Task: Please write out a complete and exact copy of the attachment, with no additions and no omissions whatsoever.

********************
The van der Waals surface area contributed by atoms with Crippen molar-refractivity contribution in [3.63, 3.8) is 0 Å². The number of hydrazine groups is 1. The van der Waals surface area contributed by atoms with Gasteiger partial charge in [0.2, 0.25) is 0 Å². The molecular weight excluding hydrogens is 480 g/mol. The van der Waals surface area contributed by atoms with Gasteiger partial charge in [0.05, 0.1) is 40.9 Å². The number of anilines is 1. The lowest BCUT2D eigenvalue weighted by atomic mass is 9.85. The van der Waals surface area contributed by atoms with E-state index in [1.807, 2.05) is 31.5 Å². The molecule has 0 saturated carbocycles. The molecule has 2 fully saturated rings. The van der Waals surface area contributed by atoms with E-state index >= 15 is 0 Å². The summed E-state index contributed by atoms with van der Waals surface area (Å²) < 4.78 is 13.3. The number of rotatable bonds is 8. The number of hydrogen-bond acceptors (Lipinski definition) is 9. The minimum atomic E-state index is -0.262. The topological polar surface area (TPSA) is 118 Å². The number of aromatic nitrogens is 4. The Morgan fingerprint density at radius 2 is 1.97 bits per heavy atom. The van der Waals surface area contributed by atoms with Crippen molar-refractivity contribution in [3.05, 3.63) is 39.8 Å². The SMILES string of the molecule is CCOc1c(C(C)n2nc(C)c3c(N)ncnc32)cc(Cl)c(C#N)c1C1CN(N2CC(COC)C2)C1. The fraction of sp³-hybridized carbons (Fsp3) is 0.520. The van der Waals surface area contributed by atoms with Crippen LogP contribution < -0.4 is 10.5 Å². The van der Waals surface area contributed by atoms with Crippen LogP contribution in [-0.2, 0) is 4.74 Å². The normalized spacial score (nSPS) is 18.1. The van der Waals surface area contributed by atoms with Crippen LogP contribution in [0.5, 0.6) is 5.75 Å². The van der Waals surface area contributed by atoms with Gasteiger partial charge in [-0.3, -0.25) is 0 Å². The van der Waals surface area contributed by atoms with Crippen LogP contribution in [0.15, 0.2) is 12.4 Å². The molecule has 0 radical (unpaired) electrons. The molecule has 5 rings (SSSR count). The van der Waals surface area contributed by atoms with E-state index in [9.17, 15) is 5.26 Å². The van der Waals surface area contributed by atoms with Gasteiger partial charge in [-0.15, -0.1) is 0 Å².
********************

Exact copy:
The van der Waals surface area contributed by atoms with Crippen molar-refractivity contribution in [3.63, 3.8) is 0 Å². The number of hydrazine groups is 1. The van der Waals surface area contributed by atoms with Gasteiger partial charge in [0.2, 0.25) is 0 Å². The molecular weight excluding hydrogens is 480 g/mol. The van der Waals surface area contributed by atoms with Gasteiger partial charge in [0.05, 0.1) is 40.9 Å². The number of anilines is 1. The lowest BCUT2D eigenvalue weighted by atomic mass is 9.85. The van der Waals surface area contributed by atoms with E-state index in [1.807, 2.05) is 31.5 Å². The molecule has 0 saturated carbocycles. The molecule has 2 fully saturated rings. The van der Waals surface area contributed by atoms with E-state index >= 15 is 0 Å². The summed E-state index contributed by atoms with van der Waals surface area (Å²) < 4.78 is 13.3. The number of rotatable bonds is 8. The number of hydrogen-bond acceptors (Lipinski definition) is 9. The minimum atomic E-state index is -0.262. The topological polar surface area (TPSA) is 118 Å². The number of aromatic nitrogens is 4. The Morgan fingerprint density at radius 2 is 1.97 bits per heavy atom. The van der Waals surface area contributed by atoms with Crippen molar-refractivity contribution in [3.05, 3.63) is 39.8 Å². The SMILES string of the molecule is CCOc1c(C(C)n2nc(C)c3c(N)ncnc32)cc(Cl)c(C#N)c1C1CN(N2CC(COC)C2)C1. The fraction of sp³-hybridized carbons (Fsp3) is 0.520. The van der Waals surface area contributed by atoms with Crippen LogP contribution < -0.4 is 10.5 Å². The van der Waals surface area contributed by atoms with Crippen LogP contribution in [-0.2, 0) is 4.74 Å². The normalized spacial score (nSPS) is 18.1. The van der Waals surface area contributed by atoms with Crippen LogP contribution in [0.5, 0.6) is 5.75 Å². The van der Waals surface area contributed by atoms with Gasteiger partial charge in [-0.3, -0.25) is 0 Å². The van der Waals surface area contributed by atoms with Crippen LogP contribution in [0.15, 0.2) is 12.4 Å². The molecule has 0 radical (unpaired) electrons. The molecule has 5 rings (SSSR count). The van der Waals surface area contributed by atoms with E-state index in [9.17, 15) is 5.26 Å². The van der Waals surface area contributed by atoms with Gasteiger partial charge in [-0.15, -0.1) is 0 Å².